Back pain and health issues surrounding the use of body armour are being highlighted by the Police Federation this week as part of BackCare Awareness Week 2021.
The successful Federation Back to Basics initiative helped raise awareness of ways to prevent back, neck and shoulder issues associated with body armour earlier this year but Dyfed Powys Police Federation wellbeing lead Dai Gaskins says there is still more to be done.
Dai said: "There are few things worse than having a bad back so it’s really important that our members do whatever they can to prevent it.
"Wearing body armour is a fact of life for police officers but I want to remind our members it should be removed when it’s safe to do so.
"We all know colleagues who keep their armour on when they get back to the station to do a crime report and are still wearing it three hours later when they go out again.
"Wearing body armour when it’s not really necessary can have a massive negative impact on an officer’s health so I would encourage all our members to get into the habit of thinking about removing their body armour whenever it’s appropriate."
Body armour is an essential piece of personal protection equipment (PPE) which saves lives. It can be cumbersome, and the addition of other items of kit can have a significant impact on back, shoulder and spine.
The first Home Office Body Armour Standard was written way back in 1993, and some forces began to make it mandatory in the late 1990s – which means there are long-serving officers who have been wearing it for many years.
The Police Federation’s National Body Armour Working Group works closely with the National Police Chiefs’ Council and other policing organisations to ensure it is at the forefront of any advances in this area of PPE and has campaigned for better coverage for many years.
It has commissioned a study looking at the impact on female officers and the best bras to wear under body armour and is awaiting the outcome of this important research.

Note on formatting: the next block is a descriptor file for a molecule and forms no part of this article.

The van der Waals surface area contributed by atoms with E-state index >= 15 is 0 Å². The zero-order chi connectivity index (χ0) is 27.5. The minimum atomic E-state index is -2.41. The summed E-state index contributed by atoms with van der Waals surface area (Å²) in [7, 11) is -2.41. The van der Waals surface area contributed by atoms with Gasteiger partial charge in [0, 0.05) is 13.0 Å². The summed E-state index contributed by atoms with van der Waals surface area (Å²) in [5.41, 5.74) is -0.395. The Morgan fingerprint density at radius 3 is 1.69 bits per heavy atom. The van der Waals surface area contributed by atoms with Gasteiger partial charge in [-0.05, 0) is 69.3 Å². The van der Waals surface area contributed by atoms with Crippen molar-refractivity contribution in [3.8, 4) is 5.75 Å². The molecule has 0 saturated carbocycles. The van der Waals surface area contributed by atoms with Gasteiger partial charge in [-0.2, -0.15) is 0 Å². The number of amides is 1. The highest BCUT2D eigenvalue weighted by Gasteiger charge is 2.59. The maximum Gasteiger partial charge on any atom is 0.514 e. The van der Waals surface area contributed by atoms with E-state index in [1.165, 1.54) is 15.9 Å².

National wellbeing lead Belinda Goodwin said recently attended Human Factor Testing of Generation 3 body armour, which featured colleagues of all ages and sizes, and was administered by Greenwich University.
She believes – particularly due to the increased levels of violence police officers are facing – this could be a generational game changer.
Belinda said: "Although nobody should expect to be assaulted while doing their job, the reality for any police officer is different.
"The Gen 3 body armour should be rolled out next year, and although the human skeleton is not built to regularly carry any kind of heavy weight, we hope this will provide better cover, be more flexible, less weighty, and the weight will be better distributed.
"Members fully deserve the very best protection money can buy – and Gen 3 is a welcome advance to the body armour currently provided to police officers."
National Board lead for operational policing Steve Hartshorn said: "We have been working with experts from Flint House, the Police Treatment Centres (Harrogate and Auchterarder) and the North-West Police Benevolent Fund to share ways to help ease the strain.
"We are also working with forces to remind them of their responsibility to look after officers’ welfare and encourage good practice around body armour care, storage and checks following damage.
"We really need them to implement mandatory refitting every year – particularly for colleagues who return to work following long periods away from work or wearing uniform.
"As a former firearms officer, I personally know the importance of properly storing body armour correctly. Colleagues need the correct storage for their armour, so they can hang this correctly and be ready to be used for the next shift."
A series of videos has been published on the BackCare Awareness Week 2021 website and can viewed by clicking on the links below: